Monday, November 21, 2011

Rum Diary (Brockway)

Tropic Sprockets by Ian Brockway 

The Rum Diary

Hunter Thompson is a spirit that I have always felt since the early 80s. While growing up in Key West, I heard stories of the tall slender eccentric, moving spastically through space, quick with a verbal jab for any supercilious poser or smirking politician. More times than I can recall, I have heard of this madcap man, stalking about Key West and the rustic environs of the Sugarloaf Lounge, taking large, loose-limbed steps through a darkened salty interior, apparently holding court with a cigarette holder and an iconic visor.  Imaginary and fantastical, he seemed, so close but yet so far, worlds away from my wheelchair.
Now decades later, I set out to see "The Rum Diary" the new film based on an obscure novel by Thompson, which both stars and is produced by Johnny Depp. Depp has been in two previous films featuring Thompson and also became his close friend in later years.
Bumping along a slanted sidewalk on my way to The Tropic, my left leg shook in anticipation. After one film by Terry Gilliam that tried too hard (Fear and Loathing in Las Vegas) and a conventional documentary, perhaps I would now be able to glean some new insight into the impulse of Hunter Thompson, or at least be entertained.
Sadly, my search continues.
"The Rum Diary" despite the heartfelt panache of Johnny Depp, sheds little light on Thompson, either fictionally or biographically. Both the story and its actors have no gusto in their Gonzo.
Once again we have Depp in a Thompson role as Paul Kemp, a young drifting journalist who somehow finds himself wanting to work for the San Juan Star in Puerto Rico. How Kemp got to Puerto Rico I'm not sure, and I don't think it matters much. But sure enough, here he is, blotty-eyed and slobbery, under a tropical sun. Depp speaks in the same quickened voice that  was heard in Gilliam's film albeit more softly. Say what you will about Depp as  Hunter, but he is consistent. Depp has his friend's soft and speedy rumble down to a science.
But science is not enough.
Despite some clever touches of a Hunteresque Kemp intently peering at a volume of Coleridge on the beach, eyebrows rolling, Depp is too smooth and too much of a mannequin of Thompson. He is a mere shade. As Depp walks around improbably but impeccably dressed under a brilliant and glossy landscape of San Juan without any shadows, it's hard to find any Hunter in the light, be he Bohemian or beastly. The man is missing. This is just the surface of a Vanity Fair photo shoot. Paul Kemp trots about from one bland socialite to the next nightspot, drink in hand. Such repeated imbibing does not make for entertainment, surrounded by so much bland chatter.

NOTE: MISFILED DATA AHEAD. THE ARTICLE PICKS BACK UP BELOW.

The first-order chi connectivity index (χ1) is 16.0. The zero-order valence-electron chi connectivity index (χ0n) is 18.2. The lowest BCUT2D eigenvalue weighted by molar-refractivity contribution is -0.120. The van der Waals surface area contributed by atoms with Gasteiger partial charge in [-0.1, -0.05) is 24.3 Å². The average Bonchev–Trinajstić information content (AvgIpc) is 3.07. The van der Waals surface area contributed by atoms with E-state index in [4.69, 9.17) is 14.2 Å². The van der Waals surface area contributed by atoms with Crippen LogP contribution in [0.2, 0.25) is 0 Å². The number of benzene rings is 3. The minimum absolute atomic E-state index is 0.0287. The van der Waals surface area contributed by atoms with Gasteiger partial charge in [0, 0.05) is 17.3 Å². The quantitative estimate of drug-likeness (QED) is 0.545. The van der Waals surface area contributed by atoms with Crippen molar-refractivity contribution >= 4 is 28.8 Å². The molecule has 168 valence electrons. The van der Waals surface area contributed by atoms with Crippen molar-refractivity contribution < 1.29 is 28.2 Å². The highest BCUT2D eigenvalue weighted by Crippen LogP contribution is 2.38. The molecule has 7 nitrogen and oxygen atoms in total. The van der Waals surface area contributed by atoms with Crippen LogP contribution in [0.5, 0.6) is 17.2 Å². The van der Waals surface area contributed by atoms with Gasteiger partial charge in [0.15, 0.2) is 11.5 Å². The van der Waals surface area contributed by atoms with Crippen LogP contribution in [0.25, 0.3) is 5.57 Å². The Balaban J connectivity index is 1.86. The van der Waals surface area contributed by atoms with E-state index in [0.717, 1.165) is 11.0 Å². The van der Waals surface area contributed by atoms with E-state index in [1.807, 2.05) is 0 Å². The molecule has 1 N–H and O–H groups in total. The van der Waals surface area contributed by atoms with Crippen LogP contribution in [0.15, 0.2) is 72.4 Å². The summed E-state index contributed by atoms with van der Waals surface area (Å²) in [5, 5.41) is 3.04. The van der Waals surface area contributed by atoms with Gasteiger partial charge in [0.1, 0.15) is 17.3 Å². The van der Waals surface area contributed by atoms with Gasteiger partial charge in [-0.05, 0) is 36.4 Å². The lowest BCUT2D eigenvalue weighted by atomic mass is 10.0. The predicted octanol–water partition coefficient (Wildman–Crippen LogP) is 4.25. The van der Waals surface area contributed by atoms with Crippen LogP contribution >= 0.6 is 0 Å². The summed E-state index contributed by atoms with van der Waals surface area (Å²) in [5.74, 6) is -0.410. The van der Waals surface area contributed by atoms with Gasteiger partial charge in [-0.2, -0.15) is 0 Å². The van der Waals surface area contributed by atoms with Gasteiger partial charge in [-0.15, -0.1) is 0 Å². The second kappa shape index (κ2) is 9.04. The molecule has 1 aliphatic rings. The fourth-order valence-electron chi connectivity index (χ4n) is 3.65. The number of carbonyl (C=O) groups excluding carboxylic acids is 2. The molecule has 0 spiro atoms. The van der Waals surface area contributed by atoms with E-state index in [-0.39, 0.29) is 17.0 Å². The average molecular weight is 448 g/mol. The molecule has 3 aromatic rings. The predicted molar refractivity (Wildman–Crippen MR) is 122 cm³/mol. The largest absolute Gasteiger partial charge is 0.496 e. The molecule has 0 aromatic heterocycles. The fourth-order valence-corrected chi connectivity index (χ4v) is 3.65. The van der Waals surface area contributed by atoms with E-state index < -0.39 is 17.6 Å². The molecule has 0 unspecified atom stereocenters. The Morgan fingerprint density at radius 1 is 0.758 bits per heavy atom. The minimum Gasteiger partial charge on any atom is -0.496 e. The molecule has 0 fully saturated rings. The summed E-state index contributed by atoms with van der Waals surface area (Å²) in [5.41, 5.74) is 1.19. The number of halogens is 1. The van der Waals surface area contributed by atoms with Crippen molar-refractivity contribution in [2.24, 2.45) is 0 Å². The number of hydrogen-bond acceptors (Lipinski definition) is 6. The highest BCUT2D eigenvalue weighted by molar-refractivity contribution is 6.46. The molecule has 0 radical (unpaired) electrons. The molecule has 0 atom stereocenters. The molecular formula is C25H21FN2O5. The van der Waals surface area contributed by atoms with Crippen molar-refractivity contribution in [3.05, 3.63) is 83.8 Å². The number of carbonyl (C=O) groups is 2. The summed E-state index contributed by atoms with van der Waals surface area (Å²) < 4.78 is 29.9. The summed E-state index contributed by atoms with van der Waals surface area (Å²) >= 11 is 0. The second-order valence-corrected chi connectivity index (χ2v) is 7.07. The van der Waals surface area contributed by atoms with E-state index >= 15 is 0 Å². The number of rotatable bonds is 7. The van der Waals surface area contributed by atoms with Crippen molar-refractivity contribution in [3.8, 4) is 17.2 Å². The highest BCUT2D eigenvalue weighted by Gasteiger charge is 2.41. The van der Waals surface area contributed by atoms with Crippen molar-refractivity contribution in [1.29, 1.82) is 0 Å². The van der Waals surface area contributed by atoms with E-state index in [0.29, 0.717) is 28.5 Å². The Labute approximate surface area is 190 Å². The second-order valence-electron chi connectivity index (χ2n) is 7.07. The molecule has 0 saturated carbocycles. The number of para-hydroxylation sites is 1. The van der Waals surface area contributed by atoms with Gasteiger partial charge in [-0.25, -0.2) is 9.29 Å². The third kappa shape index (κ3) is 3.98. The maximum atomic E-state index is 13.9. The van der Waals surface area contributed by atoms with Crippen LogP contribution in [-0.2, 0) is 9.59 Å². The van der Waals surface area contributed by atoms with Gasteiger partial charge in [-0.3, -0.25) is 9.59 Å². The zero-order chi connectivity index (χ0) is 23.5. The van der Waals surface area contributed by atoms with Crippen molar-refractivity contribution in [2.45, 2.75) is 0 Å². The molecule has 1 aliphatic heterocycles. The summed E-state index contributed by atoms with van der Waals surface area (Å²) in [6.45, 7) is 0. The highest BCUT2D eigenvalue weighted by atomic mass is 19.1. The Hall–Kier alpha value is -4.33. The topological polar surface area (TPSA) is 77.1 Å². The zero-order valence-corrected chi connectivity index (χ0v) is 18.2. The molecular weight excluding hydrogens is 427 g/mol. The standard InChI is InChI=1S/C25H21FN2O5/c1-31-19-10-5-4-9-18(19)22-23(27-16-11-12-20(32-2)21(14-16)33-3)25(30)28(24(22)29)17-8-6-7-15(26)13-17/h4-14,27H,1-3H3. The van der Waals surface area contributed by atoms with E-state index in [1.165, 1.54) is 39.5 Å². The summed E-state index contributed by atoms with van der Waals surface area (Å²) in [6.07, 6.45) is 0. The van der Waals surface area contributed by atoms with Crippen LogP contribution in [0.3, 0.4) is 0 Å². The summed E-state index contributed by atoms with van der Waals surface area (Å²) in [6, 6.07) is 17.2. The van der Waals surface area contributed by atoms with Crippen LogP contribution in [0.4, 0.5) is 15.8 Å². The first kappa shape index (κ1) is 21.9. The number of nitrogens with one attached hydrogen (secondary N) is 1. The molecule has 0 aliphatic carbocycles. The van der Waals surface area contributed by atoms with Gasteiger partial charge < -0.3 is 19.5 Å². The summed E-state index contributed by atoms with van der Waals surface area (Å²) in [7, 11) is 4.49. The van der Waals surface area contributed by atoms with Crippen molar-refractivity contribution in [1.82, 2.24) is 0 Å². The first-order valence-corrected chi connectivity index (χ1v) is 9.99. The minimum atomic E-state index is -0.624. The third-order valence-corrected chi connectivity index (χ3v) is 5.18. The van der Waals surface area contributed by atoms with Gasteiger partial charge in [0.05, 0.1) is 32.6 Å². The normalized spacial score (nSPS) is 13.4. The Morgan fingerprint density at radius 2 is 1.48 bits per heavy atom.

The story, which should have been full of Gonzo galore is the stuff of a Sunday snooze. I can only think that Hunter may well be hollering from beyond in some wild innerspace.
Actor Aaron Eckhart arrives on the scene as a petty self centered resort developer and Kemp moves into a flophouse with an alcoholic, the dissipated journalist Moberg (Giovanni Ribisi). Despite his formidable appearance this man is an annoying bore. No one is interesting or says anything very surprising. Granted, this story was written before Thompson found his voice, but there is hardly any energy or flavor to the narrative or acting. This is only bare mojito motion that goes on longer than it should---two solid hours--- despite the fire-breathing hijinx of someone who could be Hunter. Liquor that catches fire? Or a car that speeds over a bridge? That's not Gonzo by half.
Most of the jokes are hollow chuckles: Kemp  fretting over an out of control vehicle. Kemp sitting in his sidekick's lap, attempting to drive a car down some steep walkways and crashing. It all seems forced, not all that funny and oddly un-Hunter. Kemp could have been any well dressed inebriated tourist.
Veteran actor Richard Jenkins is one surprise however, as Lotterman, the boss of The Star. Jenkins has power and punch as the man who gives a knocking to Depp's catatonic Kemp.   
I really wanted to like this film, but it makes  a weak drink. For those of you who are curious about Hunter this is a tepid charade of what could have been. I recommend Gilliam's earlier film on Thompson  or better yet, "Where the Buffalo Roam" (1980), starring Bill Murray. These two quirky films, combine in a stronger shot, showing  the real spunk of this writer who wrote as life appeared to him: pouring paragraphs with painterly sounds that were unapologetically associative and full of pharmaceutical fun.

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